Ettrick Bank Hospital.
This old building was at one time located in an area of Timaru known as Ettrick Bank, on the eastern side of High Street leading down to the beach
I am not entirely sure, but history appears to indicate this stately old building was possibly built here by John Ballantyne in 1870’s. Born in 1825 at Selkirk in Scotland, John was the youngest son of an old border family. In 1852 he immigrated to Australia, where he obtained a position as a commercial traveller for McArthur and Company and then later, he became a partner in the same firm. After his first visit to New Zealand in 1858, he is said to have decided to return here someday to live. Yet it was not until 1872, that he and his family did eventually settle in New Zealand.
John Ballantyne became a familiar figure around South Canterbury, having founded the well-known drapery business of Ballantyne and Company in Timaru.
As far as I can gather he lived here at 14 High Street with his family until his death on 6th August 1899. It was only after this; number 14 High Street was to sustain major alterations to its interior.
Two nurses, Miss Annie Christian and Miss Morrison bought Ettrick Bank from the Ballantyne family in late 1899, with the intention of turning it into a private hospital.
It was while working at the Timaru Public Hospital, the pair discussed combining their recourses and establishing a private hospital in the old Ballantyne home.
Annie Christian born in Christchurch spent her high school days in Dunedin. Shortly after leaving the school she travelled to Australia entering the Prince Albert Hospital in Camperdown, Sydney; where she studied as a probationer before going on to gain a diploma in nursing.
Returning to New Zealand in 1898, Annie took up a position as the head nurse at the Greymouth Hospital, transferring to the Timaru Public Hospital, a short time later.
History records in 1901; the Ettrick Bank Private Hospital was classed as being the most picturesque of all private hospitals, in the whole of the Canterbury Provincial District.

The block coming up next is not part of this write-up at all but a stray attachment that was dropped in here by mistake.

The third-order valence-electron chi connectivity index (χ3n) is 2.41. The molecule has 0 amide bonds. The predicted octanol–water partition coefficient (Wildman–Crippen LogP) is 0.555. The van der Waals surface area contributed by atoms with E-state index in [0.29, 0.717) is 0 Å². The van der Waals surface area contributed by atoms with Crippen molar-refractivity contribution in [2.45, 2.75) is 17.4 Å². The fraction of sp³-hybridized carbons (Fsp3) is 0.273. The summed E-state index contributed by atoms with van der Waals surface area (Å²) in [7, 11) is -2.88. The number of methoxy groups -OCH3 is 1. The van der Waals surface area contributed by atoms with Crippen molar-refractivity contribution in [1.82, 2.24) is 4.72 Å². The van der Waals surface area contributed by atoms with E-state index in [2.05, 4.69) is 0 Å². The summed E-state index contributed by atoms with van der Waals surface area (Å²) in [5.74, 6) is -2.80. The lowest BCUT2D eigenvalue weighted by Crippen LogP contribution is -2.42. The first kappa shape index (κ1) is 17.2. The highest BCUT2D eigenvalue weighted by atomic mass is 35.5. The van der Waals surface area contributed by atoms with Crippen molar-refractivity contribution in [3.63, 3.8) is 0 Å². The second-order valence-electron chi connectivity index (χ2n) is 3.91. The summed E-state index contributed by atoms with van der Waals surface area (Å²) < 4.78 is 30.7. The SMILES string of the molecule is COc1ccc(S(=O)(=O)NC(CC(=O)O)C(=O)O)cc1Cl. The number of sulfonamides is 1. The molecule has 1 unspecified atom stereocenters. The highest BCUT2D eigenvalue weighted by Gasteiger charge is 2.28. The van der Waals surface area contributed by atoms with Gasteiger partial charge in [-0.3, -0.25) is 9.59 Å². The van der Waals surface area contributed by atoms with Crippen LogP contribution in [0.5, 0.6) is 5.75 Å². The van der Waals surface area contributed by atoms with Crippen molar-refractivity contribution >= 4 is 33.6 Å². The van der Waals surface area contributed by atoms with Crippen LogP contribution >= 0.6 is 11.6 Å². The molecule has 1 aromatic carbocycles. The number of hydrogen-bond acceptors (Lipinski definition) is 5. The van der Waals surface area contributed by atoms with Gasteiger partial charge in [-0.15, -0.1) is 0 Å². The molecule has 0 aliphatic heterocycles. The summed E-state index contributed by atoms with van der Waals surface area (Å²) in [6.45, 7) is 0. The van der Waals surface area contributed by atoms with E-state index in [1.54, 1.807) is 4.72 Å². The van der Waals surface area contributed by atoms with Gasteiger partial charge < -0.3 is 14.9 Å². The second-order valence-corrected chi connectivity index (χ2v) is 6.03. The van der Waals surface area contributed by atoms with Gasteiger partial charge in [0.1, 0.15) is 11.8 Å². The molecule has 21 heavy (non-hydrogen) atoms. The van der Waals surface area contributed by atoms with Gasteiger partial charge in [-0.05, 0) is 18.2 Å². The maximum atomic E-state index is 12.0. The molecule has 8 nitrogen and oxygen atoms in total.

Bush covered most of the property, concealing the hospital from public view and a gravel path winding its way through the native flora led from High Street to the front entrance.
Described as a two story brick and plaster building, it was surrounded on three sides by a veranda. The ground floor contained a well-appointed dining room for patients; as well there were two general wards, along with a servant’s quarters. The second floor had a number of well-appointed bedrooms for patients, as well as an impressive operating theatre close by. It was also noted, medical practitioners from around the district highly recommended the Ettrick Bank Hospital.
Later in 1901, Miss Morrison withdrew from the partnership, leaving Annie Christian as the sole proprietor. She employed another two people, described as a certificated nurse and a probationer, to fill the vacancy left by Miss Morrison.
Ettrick Bank Private Hospital ceased to function some years later. It is said that it reverted back to a private dwelling. Many years later, the once proud little hospital became a popular boarding house in this part of town.
To make way for a new wool store in 1955, this majestic old home was demolished, ending yet another colourful chapter in Timaru’s history.
My sketch attempts to recall some of the architectural characteristics, so skilfully displayed by those early designers.